Think Mustique and most people’s minds will turn to the rich and famous. However, as the other Grenadine islands get taken over by a land selling and house building frenzy, Mustique might soon be better soon be known as one of the least spoilt and most natural of the Grenadine islands; a place where you can hike or bike or wander in peace – through an often wild landscape.
The Mustique Company, which manages the island, is owned by the landowners, who have decided to limit the number of houses outside the village to 90. By limiting the supply of houses, they have shown that you can not only preserve the environment but do well in real estate. House prices there are not in millions of dollars, but in tens of millions of dollars. Luckily, for most of the year yachting visitors are welcome to wander the roads and use the trails, a welcome difference from some newer and brasher developments that use keep-out signs and guardhouses to stop you getting anywhere on the property.
Yachtspeople would to well to suppress any groupie tendencies that might incline them to search for the rich and famous and instead take advantage of some the great trails in the conservation areas. The wonderful thing is that you can start right from Britannia Bay and walk to beautiful, undeveloped places. The following will help you find your way.
The Salt Pond Trail (45 minutes to an hour)
Our first exploration led us south along the shore. We soon left the spanking new road and found ourselves on a coastal pathway with palms and beach. There comes a point at which the salt pond almost touches the beach. Here we found ourselves on the salt-pond trail, which goes right round the lagoon. A side-trail leads to a cute observation blind with seats and windows, where you can hang out with binoculars and identify any birds. (We did not have our binoculars, but we saw a fine gecko inside on the ceiling). The path emerges in Lagoon Bay with a perfect swimming beach. We continued east along Lagoon Bay to the roadway where the trail starts again round the east and north side of the pond. Way back through the mangroves you catch glimpses of the Mustico work buildings. This helped with orientation on our next day’s walk. A clearing allowed us to see sandpipers and a whimbrel. They have several signs on trees so you can add black, white, and button mangrove to the red mangrove you probably already know.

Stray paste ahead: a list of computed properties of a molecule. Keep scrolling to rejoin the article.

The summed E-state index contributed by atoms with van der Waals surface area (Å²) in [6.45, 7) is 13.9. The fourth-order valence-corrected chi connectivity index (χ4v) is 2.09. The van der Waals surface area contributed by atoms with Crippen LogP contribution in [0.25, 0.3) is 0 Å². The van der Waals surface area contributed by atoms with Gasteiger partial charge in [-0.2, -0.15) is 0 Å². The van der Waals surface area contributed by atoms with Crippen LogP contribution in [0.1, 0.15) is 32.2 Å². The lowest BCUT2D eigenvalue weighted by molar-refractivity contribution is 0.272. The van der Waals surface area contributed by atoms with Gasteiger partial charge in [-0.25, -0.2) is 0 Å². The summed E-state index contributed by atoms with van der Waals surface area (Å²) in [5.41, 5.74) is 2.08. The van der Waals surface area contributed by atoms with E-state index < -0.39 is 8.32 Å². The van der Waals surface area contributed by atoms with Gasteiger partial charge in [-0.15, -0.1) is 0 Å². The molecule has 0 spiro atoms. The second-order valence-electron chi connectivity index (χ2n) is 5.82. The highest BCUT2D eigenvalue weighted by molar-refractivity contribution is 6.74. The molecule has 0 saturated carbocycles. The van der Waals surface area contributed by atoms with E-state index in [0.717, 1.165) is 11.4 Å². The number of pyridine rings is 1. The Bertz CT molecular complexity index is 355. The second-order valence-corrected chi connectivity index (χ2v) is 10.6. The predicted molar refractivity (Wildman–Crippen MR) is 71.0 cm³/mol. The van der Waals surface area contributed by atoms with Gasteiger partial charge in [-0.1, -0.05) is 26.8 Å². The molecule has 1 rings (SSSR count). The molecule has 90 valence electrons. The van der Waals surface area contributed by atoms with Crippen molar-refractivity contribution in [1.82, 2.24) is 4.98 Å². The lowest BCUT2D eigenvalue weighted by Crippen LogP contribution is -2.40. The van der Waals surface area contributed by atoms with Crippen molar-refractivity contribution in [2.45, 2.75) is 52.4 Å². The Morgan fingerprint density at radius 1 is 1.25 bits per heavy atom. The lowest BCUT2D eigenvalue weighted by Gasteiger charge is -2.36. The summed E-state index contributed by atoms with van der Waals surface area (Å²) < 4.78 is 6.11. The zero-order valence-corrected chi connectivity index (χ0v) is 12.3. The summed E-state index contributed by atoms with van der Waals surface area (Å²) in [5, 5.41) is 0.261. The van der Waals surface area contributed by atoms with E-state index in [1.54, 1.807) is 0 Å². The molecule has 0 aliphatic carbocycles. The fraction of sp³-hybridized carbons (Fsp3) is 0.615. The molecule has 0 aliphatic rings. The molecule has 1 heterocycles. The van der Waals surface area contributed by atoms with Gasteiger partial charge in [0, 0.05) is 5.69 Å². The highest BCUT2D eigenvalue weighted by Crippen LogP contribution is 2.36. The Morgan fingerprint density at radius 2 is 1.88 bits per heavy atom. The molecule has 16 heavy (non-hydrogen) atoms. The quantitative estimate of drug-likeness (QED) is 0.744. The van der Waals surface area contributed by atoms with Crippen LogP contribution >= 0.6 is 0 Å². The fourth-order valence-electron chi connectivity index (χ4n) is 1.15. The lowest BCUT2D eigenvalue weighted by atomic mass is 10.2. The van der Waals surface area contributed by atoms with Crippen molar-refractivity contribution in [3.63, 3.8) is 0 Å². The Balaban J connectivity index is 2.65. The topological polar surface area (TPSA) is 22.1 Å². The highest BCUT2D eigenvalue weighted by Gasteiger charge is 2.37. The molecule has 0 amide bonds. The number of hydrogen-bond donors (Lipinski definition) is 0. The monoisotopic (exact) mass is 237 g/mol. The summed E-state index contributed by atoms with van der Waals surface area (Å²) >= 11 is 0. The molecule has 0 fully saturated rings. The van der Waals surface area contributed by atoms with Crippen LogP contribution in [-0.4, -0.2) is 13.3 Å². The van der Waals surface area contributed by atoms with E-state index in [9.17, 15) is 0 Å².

East Coast Hik (3 – 3.5 hours)
The next morning we set out on a more ambitious hike that would cover the southern and wildest third of the island. We left at 0715, and would not have wanted to leave later as, by the time we got back, the day was getting hot. The first part was on road; it was shady and cool, we saw our first tortoise of the day ambling along the roadside. We followed the road south back towards Lagoon Bay, but this time stayed on the road rather than following the beach, which meant going one block east. After 20 minutes or so, there comes a point as you get close to the salt pond, where you see first a works driveway on your right, and the road down to Lagoon Bay. At this point the road goes uphill and has two gateposts in either side – uphill past the posts is the way to go. If you stay on the main road, it is hard to go wrong until you come to a sharp left turn. On the corner of this turn is a concrete shed and a cattle grid goes across the road. On the opposite side of the raod is a sign saying “Penthouse”. Turn left here. If you fail to do this, you will come to Obsidian House; an indication you have missed it. It is uphill again, but early in the morning, it is shady and cool. You come to a big house on your right. Here you have a choice of roads: take the less obvious right fork, which is a dirt road. This leads to Obsidian Bay where there is a sign that says “conservation area.” It took us about an hour to this point, including time for getting lost and taking plenty of photos. Follow the path here and look for a right turn and you will come to a wonderful new loop trail that leads out and around South Point, the southern most headland in Mustique.
From here follow the old road up to the east coast and head north along the trail. It is very wild and beautiful, with hundreds of barrel cactus and small plants bent to the wind. Tortoises became so commonplace that we stopping photographing them. The trail seems quite clear now all the way to Pasture Bay.. From here you can walk back by road over the middle of the island to Britannia Bay . You can also continue along the beach and over the headland to Macaroni Bay, which is great for swimming. (You cannot swim in Pasture Bay as the currents are too strong.)